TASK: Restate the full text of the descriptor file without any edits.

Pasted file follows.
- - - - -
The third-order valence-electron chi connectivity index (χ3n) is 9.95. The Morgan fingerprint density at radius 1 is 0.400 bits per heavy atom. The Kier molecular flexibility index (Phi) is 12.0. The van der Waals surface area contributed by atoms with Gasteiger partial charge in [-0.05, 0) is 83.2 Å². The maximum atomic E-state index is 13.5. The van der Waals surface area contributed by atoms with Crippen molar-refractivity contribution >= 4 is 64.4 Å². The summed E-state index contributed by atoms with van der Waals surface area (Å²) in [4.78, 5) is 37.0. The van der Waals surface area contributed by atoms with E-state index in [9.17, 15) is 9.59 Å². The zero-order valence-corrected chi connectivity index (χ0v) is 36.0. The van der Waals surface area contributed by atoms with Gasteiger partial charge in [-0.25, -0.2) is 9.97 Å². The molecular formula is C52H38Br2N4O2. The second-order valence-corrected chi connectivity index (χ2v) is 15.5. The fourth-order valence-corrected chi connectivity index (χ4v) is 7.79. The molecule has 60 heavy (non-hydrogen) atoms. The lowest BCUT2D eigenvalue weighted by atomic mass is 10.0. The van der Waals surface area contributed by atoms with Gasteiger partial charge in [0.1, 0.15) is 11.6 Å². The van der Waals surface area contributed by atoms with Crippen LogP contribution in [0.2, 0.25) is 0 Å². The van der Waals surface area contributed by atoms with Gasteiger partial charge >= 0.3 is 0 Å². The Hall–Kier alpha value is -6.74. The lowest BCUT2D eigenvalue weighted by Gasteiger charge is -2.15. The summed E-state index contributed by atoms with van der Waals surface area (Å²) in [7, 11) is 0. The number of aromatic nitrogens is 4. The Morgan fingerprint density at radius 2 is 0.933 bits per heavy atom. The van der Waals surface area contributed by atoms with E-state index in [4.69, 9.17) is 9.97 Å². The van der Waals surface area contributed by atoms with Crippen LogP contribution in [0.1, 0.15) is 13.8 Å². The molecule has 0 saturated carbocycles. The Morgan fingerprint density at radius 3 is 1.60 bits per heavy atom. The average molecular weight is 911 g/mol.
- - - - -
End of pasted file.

The third-order valence-electron chi connectivity index (χ3n) is 9.95. The Morgan fingerprint density at radius 1 is 0.400 bits per heavy atom. The Kier molecular flexibility index (Phi) is 12.0. The van der Waals surface area contributed by atoms with Gasteiger partial charge in [-0.05, 0) is 83.2 Å². The maximum atomic E-state index is 13.5. The van der Waals surface area contributed by atoms with Crippen molar-refractivity contribution >= 4 is 64.4 Å². The summed E-state index contributed by atoms with van der Waals surface area (Å²) in [4.78, 5) is 37.0. The van der Waals surface area contributed by atoms with E-state index in [9.17, 15) is 9.59 Å². The zero-order valence-corrected chi connectivity index (χ0v) is 36.0. The van der Waals surface area contributed by atoms with Gasteiger partial charge in [-0.25, -0.2) is 9.97 Å². The molecular formula is C52H38Br2N4O2. The second-order valence-corrected chi connectivity index (χ2v) is 15.5. The fourth-order valence-corrected chi connectivity index (χ4v) is 7.79. The molecule has 60 heavy (non-hydrogen) atoms. The lowest BCUT2D eigenvalue weighted by atomic mass is 10.0. The van der Waals surface area contributed by atoms with Gasteiger partial charge in [0.1, 0.15) is 11.6 Å². The van der Waals surface area contributed by atoms with Crippen LogP contribution in [0.2, 0.25) is 0 Å². The van der Waals surface area contributed by atoms with Gasteiger partial charge >= 0.3 is 0 Å². The Hall–Kier alpha value is -6.74. The lowest BCUT2D eigenvalue weighted by Gasteiger charge is -2.15. The summed E-state index contributed by atoms with van der Waals surface area (Å²) in [7, 11) is 0. The number of aromatic nitrogens is 4. The Morgan fingerprint density at radius 2 is 0.933 bits per heavy atom. The van der Waals surface area contributed by atoms with E-state index in [4.69, 9.17) is 9.97 Å². The van der Waals surface area contributed by atoms with Crippen LogP contribution in [0.1, 0.15) is 13.8 Å². The molecule has 0 saturated carbocycles. The Morgan fingerprint density at radius 3 is 1.60 bits per heavy atom. The average molecular weight is 911 g/mol.